Assuming you have read the What Is An Air Bearing Article, we can now take a look at how an air bearing actually works. We can see from the blow-up illustration below how an air bearing is assembled. But what happens next; how does the air bearing work.
Generally an air bearing load module is grouped with three or more other air bearings modules, and connected together to form what is knows as an load moving (or machine moving) system. Below is a typical load moving system footprint all ready to have a load placed on to it.
Once the air bearing modules are formed into a footprint roughly the same size as the load they are going to move, it is time to introduce air to the system. This is done by connecting a compressed air supply pipe from the company’s compressor to the system’s entry point at the on/off ball valve. Making sure that all air flow control valves located on the side of each load module are fully shut, it is safe to turn on the air supply at the system entry ball valve. By doing this compressed air is allowed to flow to each individual load module. For this article’s purpose, we’ll take just one load module as an example, but the procedure needs to be done to all load modules in the system.
Choose a load module and open its air flow control valve about half a turn or so. See image to your right. You should hear the air starting to enter the load module. At this stage the compressed air will travel through a series of internal channels until it reaches the air bearing’s diaphragm – the black element of the module. When the diaphragm is reached the compressed air is forced to enter the diaphragm. Remember, there is a constant supply of compressed air forcing its way into the diaphragm at this time. This is why we need to be able to control and manage the air that enters each load module.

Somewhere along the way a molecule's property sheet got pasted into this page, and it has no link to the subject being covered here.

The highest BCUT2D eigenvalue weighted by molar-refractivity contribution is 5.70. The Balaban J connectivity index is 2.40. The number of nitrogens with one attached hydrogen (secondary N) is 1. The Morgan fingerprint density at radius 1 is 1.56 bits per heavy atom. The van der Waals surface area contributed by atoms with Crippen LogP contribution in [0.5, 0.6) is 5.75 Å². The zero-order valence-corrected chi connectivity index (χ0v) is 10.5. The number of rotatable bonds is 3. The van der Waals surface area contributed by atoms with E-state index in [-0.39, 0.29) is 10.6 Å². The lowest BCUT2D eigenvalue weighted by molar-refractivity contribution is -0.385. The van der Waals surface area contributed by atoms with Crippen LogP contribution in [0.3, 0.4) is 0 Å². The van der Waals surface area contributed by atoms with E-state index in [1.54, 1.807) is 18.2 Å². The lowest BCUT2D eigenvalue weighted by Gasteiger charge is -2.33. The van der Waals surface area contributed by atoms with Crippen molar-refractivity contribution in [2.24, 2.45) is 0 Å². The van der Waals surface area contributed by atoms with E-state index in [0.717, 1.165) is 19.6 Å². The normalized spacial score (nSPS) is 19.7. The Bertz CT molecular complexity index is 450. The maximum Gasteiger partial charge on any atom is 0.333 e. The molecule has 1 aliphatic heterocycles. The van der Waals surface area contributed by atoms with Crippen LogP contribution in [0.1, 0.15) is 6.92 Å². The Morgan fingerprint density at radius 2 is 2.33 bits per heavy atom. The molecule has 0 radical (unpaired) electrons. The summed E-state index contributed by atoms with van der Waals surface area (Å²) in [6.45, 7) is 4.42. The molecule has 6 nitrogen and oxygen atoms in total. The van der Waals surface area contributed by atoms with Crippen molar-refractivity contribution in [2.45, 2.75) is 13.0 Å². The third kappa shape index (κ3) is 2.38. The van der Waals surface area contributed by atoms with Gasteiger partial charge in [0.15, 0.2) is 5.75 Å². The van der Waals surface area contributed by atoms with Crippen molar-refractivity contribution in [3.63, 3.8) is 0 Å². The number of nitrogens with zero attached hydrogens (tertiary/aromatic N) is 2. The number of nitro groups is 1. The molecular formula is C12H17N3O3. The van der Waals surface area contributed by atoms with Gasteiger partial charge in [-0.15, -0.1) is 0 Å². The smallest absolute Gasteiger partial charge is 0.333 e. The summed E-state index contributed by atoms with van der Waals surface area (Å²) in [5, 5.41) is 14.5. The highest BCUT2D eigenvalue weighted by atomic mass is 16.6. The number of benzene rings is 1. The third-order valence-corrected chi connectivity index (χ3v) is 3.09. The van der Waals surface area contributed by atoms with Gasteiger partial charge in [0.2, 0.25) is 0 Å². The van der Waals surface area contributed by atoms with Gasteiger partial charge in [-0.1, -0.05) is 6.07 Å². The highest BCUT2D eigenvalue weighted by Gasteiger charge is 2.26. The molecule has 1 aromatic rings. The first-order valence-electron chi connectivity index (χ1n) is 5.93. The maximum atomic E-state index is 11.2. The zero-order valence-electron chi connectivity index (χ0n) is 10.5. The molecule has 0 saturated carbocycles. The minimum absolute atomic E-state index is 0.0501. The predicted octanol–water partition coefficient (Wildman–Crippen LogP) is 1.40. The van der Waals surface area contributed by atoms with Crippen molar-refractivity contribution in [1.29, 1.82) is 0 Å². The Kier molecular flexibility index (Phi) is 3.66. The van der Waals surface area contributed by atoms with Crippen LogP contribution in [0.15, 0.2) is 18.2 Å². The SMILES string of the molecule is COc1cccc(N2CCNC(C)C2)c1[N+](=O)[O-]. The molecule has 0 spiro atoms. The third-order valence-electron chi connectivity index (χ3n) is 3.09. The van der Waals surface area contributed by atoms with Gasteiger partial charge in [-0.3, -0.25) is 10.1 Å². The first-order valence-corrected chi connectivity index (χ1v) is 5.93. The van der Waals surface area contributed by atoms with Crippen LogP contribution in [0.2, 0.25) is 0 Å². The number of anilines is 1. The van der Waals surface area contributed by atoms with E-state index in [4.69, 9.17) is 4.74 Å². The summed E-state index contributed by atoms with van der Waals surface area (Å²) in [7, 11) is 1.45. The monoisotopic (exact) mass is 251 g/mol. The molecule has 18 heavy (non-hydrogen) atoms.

The amount of air allowed into the load module will depend on the weight capacity of the air bearings being used and the load going to be moved. This is why we have these air flow control valves to help manage the amount of air we’ll be using. When initially turning on the flow control valve we should do it incrementally with the other modules in the system – do each valve in turn the same amount. Eventually the correct amount of air will be reached and the load modules will start to raise and float the load off the floor.
When the incoming air reaches the (black) diaphragm this causes the air bearing to inflate – because of the incoming air trying to blow it up like a balloon. When the air bearing has inflated to its maximum for the weight being carried, the remaining air has nowhere else to go because of the pressure of the following compressed air. The air (like water) will search for an exit and it should quickly find the exhaust holes of the air bearing. You can clearly see the exhaust holes in the image to the right.
The load you are going to be moving should already be placed on the air modules before the air to the system is turned on. The load will be pressing down on the load modules. The modules cannot move at all because of the load’s weight. So when the air bearing starts to inflate, the black diaphragm expands downwards and forms a tight seal with the floor surface.
Below is a perfect example that illustrates how the air bearings work.
The air inlet simulated the position of the air flow control valve at the entry to the load module.
The load is already placed upon the load modules.
The air enters the air bearing at the inlet point and finds its way to an exit point inside the diaphragm.
As it enters the main diaphragm area it cause the air bearing to form a seal with the floor.
The seal is formed at the extreme edge of the load module – as shown.
The compressed air is eventually repelled away from the floor surface thus causing the air bearings to raise and take the load up with it.
When the air has raised to its limit, the excess air will escape from the sides of the air bearing.
The air bearing will retain sufficient air to keep the load floating.